Pharmaceutical extensions of term still not available for patents to methods of treatment
Take home messages
A very recent decision of the Australian Patent Office has upheld the current application of the law in relation to extensions of term in Australia, i.e., the following type of claims may be extended:
The Australian Patents Act 1990 currently provides for the extension of term of certain patents claiming pharmaceutical substances for a period of up to five years. Extensions are currently available only for patents that disclose and claim a pharmaceutical substance per se or a pharmaceutical substance produced by a process that involves the use of recombinant DNA technology.
It is this latter class of compounds that is of particular interest to makers of biotherapeutics and has been subject of recent consideration by the Australian Patents Office. To obtain a patent term extension for such a patent
“one or more pharmaceutical substances when produced by a process that involves the use of recombinant DNA technology, must in substance be disclosed in the complete specification of the patent and in substance fall within the scope of the claim or claims of that specification” (emphasis added)
Recent decisions of the Patent Office have held that patents claiming methods for producing a pharmaceutical substance produced by a process that involves the use of recombinant DNA technology are eligible for a patent term extension (see ImmunoGen, Inc.  APO 88 and Novartis Vaccines and Diagnostics S.r.l.  APO 2.
AbbVie Biotechnology recently tested this aspect of Australian law by applying for extensions of term to its Australia Patents 2012261708, 2013203420 and 2013257402. The patents included “Swiss-type” claims characterised by manufacture of a medicament comprising a human antibody (which is recombinant) for use in the treatment of ankylosing spondylitis, Crohns disease or ulcerative colitis. AbbVie argued that the “claims expressly require the human antibody be produced by a process that involves the use of recombinant DNA technology”. On this basis, a “Swiss-style claim, directed to the manufacture of a medicament intended to be used for a particular therapeutic purpose, in substance includes within its scope the medicament”. AbbVie sought the extensions on the basis of approvals in Australia for Humira (adalimumab) for the conditions (as opposed to the first approval of the drug) and argued that the approval includes both adalimumab and each condition. Essentially, Abbvie argued that each condition is a separate approved product.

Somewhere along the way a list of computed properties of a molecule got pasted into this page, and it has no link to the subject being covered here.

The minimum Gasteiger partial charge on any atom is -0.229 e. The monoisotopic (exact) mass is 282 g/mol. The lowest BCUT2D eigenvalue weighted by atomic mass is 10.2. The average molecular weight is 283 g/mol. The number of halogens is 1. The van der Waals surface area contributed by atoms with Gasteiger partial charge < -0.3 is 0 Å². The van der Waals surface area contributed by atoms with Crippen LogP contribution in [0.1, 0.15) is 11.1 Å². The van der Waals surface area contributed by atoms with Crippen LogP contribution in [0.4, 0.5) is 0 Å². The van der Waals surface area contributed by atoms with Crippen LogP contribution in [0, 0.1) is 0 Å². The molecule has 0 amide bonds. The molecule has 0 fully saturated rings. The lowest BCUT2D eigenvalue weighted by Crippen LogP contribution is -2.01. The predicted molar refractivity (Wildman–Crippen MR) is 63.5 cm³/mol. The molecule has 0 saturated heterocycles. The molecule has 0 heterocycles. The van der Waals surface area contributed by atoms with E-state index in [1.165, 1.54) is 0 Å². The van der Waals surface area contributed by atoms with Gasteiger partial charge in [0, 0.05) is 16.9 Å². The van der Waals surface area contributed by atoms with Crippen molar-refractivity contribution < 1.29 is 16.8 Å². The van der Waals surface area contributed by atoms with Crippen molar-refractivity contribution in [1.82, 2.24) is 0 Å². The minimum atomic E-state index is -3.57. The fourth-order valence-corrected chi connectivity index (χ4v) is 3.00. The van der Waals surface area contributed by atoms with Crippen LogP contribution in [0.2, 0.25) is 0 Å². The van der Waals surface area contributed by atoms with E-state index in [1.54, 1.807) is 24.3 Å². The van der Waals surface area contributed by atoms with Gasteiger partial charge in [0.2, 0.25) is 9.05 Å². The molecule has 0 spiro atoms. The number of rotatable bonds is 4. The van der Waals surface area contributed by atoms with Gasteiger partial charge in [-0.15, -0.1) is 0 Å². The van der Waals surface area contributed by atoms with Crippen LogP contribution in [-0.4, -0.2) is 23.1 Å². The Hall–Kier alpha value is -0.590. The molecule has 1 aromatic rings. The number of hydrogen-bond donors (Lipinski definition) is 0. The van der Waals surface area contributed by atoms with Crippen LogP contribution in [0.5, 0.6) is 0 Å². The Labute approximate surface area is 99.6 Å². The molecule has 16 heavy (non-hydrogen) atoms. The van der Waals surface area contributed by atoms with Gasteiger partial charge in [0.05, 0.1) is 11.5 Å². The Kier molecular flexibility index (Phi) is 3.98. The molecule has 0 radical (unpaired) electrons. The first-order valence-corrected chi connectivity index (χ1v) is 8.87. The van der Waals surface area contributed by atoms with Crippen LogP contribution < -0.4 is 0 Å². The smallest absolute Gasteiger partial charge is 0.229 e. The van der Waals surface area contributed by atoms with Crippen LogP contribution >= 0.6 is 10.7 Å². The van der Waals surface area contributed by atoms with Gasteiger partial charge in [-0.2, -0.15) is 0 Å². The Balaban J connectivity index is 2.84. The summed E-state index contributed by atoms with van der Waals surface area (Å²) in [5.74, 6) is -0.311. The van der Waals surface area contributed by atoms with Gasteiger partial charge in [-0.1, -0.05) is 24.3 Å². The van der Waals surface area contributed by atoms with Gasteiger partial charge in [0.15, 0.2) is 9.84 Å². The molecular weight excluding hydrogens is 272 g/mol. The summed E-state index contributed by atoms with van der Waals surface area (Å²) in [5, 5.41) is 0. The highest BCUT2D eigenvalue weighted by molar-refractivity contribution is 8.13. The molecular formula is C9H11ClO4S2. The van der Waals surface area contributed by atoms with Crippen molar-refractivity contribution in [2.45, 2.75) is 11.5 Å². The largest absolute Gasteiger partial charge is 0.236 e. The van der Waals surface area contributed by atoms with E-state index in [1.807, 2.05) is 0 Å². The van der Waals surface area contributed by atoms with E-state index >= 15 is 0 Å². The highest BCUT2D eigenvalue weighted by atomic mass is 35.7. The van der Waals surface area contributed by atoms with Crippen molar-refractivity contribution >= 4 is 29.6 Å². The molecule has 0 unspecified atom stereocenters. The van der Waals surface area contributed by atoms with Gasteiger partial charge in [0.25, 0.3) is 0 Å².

In a decision on 4 August 2015, the Patent Office rejected Abbvie’s arguments.
Subject matter of an extendable patent
Dealing with the subject matter claimed, the Patent Office held that “Swiss-type claims are purpose limited, they are not directed to substances when produced by a process that involves the use of recombinant DNA technology”. This is consistent with earlier decisions of the office. In handing down the decision, the Patent Office held that whilst the specification may disclose a pharmaceutical substance, it does not in substance fall within the scope of the claims because
The Patent Office also highlighted that the extension provisions are intended to “exclude therapeutic methods and to provide extensions only for new and inventive pharmaceutical substances per se and, as an exception, substances produced by new and inventive process involving recombinant technology”. The provisions are not intended to provide extensions for methods of treatment that are “in some way associated with recombinant techniques” as argued by AbbVie.
Approval date for an extension
The Patent Office also highlighted that the applications did not refer to the correct approval date [December 2003] for adalimumab. The office held that there is nothing in Australian legislation to suggest that reference to a pharmaceutical substance should be taken to include its use. Rather, while a pharmaceutical substance may be approved for different indications, this does not mean that the composition of that substance is necessarily different. The Office took the position that they need only look at the approved drug (adalimumab) and, on this basis, Abbvie relied on the incorrect approval for their application for an extension of term.
Abbvie’s applications for an extension of term were rejected. Thus, the current state of play in relation to extensions of term in Australia remains, i.e., the following type of claims may be extended:
If the applications were allowed, this may have paved the way for manufacturers of biotheraputics to obtain rolling patent term extensions based on new indications added to the label of a drug. At this stage, this does not appear to be a viable opportunity in Australia.
The decisions may be appealed.
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